Wednesday, December 15, 2004

indemnifying victims

After so much dissent between pro-life movements and pro-death groups about the fate of the criminals, would both camps now want to think about the victim of heinous crimes? After so many discussions about the penalty deserved by the criminals, how about considering the victims themselves? Their fundamental rights have been violated. Their present is odious. Their future is dark.

Question: Should not the government indemnify the victims or their heirs—for the heinous crimes perpetrated against them as bona fide citizens the government failed to protect? If the Citizens—the children, the youth, the elderly—pay indirect and/or direct taxes to the government for the latter’s service to them, should the government not indemnify the citizens it failed to serve?

The government spends billions for catching crime suspects, for establishing their guilt, for placing and keeping them behind bars, for feeding and sustaining them, even for killing them in the death chamber.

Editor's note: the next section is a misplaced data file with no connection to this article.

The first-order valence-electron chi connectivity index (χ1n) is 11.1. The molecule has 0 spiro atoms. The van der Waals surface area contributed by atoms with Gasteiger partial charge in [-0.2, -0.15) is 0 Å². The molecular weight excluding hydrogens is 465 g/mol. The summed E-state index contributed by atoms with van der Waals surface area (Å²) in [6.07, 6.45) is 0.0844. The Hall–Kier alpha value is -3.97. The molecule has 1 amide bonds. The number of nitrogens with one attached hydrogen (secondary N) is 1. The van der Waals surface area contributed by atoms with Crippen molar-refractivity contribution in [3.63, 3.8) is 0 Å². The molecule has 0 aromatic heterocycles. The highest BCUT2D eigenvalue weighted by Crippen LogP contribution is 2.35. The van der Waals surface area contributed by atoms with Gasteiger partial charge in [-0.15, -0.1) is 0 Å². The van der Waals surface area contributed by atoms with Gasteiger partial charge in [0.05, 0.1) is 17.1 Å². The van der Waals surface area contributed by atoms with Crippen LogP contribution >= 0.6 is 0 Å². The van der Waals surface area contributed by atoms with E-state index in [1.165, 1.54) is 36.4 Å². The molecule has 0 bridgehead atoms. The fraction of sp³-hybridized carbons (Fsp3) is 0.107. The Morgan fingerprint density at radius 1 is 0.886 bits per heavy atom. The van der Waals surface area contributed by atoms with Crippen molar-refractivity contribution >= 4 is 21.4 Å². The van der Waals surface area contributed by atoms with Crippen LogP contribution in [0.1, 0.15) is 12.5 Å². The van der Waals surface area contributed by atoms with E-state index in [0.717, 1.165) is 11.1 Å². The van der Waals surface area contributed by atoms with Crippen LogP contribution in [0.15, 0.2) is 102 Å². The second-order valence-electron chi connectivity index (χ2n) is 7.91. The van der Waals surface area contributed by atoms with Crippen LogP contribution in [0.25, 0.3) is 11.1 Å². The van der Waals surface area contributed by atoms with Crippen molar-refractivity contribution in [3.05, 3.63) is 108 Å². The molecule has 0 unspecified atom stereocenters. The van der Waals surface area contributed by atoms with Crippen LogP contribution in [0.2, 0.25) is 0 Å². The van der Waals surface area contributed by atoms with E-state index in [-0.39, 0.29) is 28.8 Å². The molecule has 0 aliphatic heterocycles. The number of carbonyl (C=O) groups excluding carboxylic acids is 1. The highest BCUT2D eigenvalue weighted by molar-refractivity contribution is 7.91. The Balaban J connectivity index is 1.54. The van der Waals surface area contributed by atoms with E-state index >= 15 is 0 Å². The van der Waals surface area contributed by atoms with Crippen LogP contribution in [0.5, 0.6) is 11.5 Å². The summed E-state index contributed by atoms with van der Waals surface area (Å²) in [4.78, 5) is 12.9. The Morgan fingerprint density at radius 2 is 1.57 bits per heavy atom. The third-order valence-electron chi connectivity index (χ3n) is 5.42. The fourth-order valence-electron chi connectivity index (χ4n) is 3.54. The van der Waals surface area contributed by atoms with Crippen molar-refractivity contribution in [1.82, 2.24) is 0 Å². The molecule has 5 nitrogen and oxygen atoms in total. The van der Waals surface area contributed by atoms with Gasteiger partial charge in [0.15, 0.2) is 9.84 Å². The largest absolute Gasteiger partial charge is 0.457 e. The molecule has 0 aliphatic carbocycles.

Is there nothing for their victims or their heirs?

For its failure to protect the victims from heinous criminals notwithstanding all the resources at its command, for the non-performance of its police agencies given all the basic fire power, communications and mobilization to protect the citizens, the government may not absolve itself from indemnifying the victims of heinous crimes in particular.

It is vain for the government to claim that it has no liability when crimes are committed, when citizens are violated and/or killed even. It is futile for the government to allege that it is not capable of preventing the commission of all heinous crimes. Then, what is its liability? What is its capability?

In addition to the token financial penalty imposed upon the proven criminal as determined by the competent court, the executive department must realistically indemnify the victim.

20 September 1999